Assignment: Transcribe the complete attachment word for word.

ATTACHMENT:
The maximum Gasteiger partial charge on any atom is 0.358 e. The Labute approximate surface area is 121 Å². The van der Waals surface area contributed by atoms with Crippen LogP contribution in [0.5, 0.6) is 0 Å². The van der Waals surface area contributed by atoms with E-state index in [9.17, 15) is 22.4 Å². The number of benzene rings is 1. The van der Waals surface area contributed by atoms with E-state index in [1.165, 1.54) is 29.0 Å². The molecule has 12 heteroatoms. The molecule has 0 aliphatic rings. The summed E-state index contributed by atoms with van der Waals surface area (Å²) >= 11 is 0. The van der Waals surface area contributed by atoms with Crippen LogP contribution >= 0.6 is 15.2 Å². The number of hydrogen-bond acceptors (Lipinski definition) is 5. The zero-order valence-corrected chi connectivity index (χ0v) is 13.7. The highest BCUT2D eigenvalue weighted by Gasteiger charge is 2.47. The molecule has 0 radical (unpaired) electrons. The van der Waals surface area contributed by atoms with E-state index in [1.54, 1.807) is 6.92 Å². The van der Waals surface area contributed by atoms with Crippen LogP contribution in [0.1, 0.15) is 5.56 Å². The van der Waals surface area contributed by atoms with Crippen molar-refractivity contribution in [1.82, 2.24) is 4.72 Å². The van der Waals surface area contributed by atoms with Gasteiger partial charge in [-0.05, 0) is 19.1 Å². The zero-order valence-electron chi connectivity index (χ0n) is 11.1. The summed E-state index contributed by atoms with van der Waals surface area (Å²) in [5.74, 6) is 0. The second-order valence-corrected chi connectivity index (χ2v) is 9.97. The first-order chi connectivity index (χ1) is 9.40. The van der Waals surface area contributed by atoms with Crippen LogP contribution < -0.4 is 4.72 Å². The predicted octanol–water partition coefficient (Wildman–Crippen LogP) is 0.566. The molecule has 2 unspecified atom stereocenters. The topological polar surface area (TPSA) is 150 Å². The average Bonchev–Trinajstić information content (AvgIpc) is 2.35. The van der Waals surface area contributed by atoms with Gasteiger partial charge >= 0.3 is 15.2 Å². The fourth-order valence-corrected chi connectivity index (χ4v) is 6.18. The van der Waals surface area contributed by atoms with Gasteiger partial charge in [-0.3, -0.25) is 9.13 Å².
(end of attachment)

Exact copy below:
The maximum Gasteiger partial charge on any atom is 0.358 e. The Labute approximate surface area is 121 Å². The van der Waals surface area contributed by atoms with Crippen LogP contribution in [0.5, 0.6) is 0 Å². The van der Waals surface area contributed by atoms with E-state index in [9.17, 15) is 22.4 Å². The number of benzene rings is 1. The van der Waals surface area contributed by atoms with E-state index in [1.165, 1.54) is 29.0 Å². The molecule has 12 heteroatoms. The molecule has 0 aliphatic rings. The summed E-state index contributed by atoms with van der Waals surface area (Å²) >= 11 is 0. The van der Waals surface area contributed by atoms with Crippen LogP contribution >= 0.6 is 15.2 Å². The number of hydrogen-bond acceptors (Lipinski definition) is 5. The zero-order valence-corrected chi connectivity index (χ0v) is 13.7. The highest BCUT2D eigenvalue weighted by Gasteiger charge is 2.47. The molecule has 0 radical (unpaired) electrons. The van der Waals surface area contributed by atoms with E-state index in [1.54, 1.807) is 6.92 Å². The van der Waals surface area contributed by atoms with Crippen LogP contribution in [0.1, 0.15) is 5.56 Å². The van der Waals surface area contributed by atoms with Crippen molar-refractivity contribution in [1.82, 2.24) is 4.72 Å². The van der Waals surface area contributed by atoms with Gasteiger partial charge in [-0.05, 0) is 19.1 Å². The zero-order valence-electron chi connectivity index (χ0n) is 11.1. The summed E-state index contributed by atoms with van der Waals surface area (Å²) in [5.74, 6) is 0. The second-order valence-corrected chi connectivity index (χ2v) is 9.97. The first-order chi connectivity index (χ1) is 9.40. The van der Waals surface area contributed by atoms with Crippen LogP contribution < -0.4 is 4.72 Å². The predicted octanol–water partition coefficient (Wildman–Crippen LogP) is 0.566. The molecule has 2 unspecified atom stereocenters. The topological polar surface area (TPSA) is 150 Å². The average Bonchev–Trinajstić information content (AvgIpc) is 2.35. The van der Waals surface area contributed by atoms with Gasteiger partial charge >= 0.3 is 15.2 Å². The fourth-order valence-corrected chi connectivity index (χ4v) is 6.18. The van der Waals surface area contributed by atoms with Gasteiger partial charge in [-0.3, -0.25) is 9.13 Å².